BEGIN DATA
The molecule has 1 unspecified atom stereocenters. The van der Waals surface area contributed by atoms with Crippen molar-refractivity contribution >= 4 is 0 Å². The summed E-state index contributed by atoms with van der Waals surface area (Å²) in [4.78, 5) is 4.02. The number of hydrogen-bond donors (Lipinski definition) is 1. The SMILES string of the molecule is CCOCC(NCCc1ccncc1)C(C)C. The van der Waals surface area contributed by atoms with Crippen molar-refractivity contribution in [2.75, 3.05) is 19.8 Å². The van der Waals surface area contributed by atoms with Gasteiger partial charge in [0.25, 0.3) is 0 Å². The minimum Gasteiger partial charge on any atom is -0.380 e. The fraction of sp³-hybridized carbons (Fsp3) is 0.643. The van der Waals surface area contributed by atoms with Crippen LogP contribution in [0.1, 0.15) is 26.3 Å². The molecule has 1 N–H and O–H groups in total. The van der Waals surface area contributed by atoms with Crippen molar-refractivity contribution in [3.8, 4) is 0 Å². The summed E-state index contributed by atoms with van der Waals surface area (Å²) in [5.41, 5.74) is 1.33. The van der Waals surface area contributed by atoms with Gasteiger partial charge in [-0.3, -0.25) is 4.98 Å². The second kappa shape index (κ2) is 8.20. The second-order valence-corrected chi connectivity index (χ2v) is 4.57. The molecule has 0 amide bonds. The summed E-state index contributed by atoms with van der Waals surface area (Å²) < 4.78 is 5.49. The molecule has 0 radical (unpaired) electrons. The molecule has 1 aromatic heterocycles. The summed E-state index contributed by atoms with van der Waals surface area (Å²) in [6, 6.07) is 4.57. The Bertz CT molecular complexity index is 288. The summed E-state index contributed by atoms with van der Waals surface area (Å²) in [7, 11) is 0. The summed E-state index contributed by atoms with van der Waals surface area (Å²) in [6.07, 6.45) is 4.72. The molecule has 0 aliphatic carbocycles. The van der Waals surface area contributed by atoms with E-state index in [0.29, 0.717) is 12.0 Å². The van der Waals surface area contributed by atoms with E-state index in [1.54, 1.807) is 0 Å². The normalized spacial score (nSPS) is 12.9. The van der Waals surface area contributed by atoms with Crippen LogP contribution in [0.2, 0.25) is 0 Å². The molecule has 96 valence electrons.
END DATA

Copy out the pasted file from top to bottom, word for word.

The molecule has 1 unspecified atom stereocenters. The van der Waals surface area contributed by atoms with Crippen molar-refractivity contribution >= 4 is 0 Å². The summed E-state index contributed by atoms with van der Waals surface area (Å²) in [4.78, 5) is 4.02. The number of hydrogen-bond donors (Lipinski definition) is 1. The SMILES string of the molecule is CCOCC(NCCc1ccncc1)C(C)C. The van der Waals surface area contributed by atoms with Crippen molar-refractivity contribution in [2.75, 3.05) is 19.8 Å². The van der Waals surface area contributed by atoms with Gasteiger partial charge in [0.25, 0.3) is 0 Å². The minimum Gasteiger partial charge on any atom is -0.380 e. The fraction of sp³-hybridized carbons (Fsp3) is 0.643. The van der Waals surface area contributed by atoms with Crippen LogP contribution in [0.1, 0.15) is 26.3 Å². The molecule has 1 N–H and O–H groups in total. The van der Waals surface area contributed by atoms with Crippen molar-refractivity contribution in [3.8, 4) is 0 Å². The summed E-state index contributed by atoms with van der Waals surface area (Å²) in [5.41, 5.74) is 1.33. The van der Waals surface area contributed by atoms with Gasteiger partial charge in [-0.3, -0.25) is 4.98 Å². The second kappa shape index (κ2) is 8.20. The second-order valence-corrected chi connectivity index (χ2v) is 4.57. The molecule has 0 amide bonds. The summed E-state index contributed by atoms with van der Waals surface area (Å²) < 4.78 is 5.49. The molecule has 0 radical (unpaired) electrons. The molecule has 1 aromatic heterocycles. The summed E-state index contributed by atoms with van der Waals surface area (Å²) in [6, 6.07) is 4.57. The Bertz CT molecular complexity index is 288. The summed E-state index contributed by atoms with van der Waals surface area (Å²) in [7, 11) is 0. The summed E-state index contributed by atoms with van der Waals surface area (Å²) in [6.07, 6.45) is 4.72. The molecule has 0 aliphatic carbocycles. The van der Waals surface area contributed by atoms with E-state index in [0.29, 0.717) is 12.0 Å². The van der Waals surface area contributed by atoms with E-state index in [1.54, 1.807) is 0 Å². The normalized spacial score (nSPS) is 12.9. The van der Waals surface area contributed by atoms with Crippen LogP contribution in [0.2, 0.25) is 0 Å². The molecule has 96 valence electrons.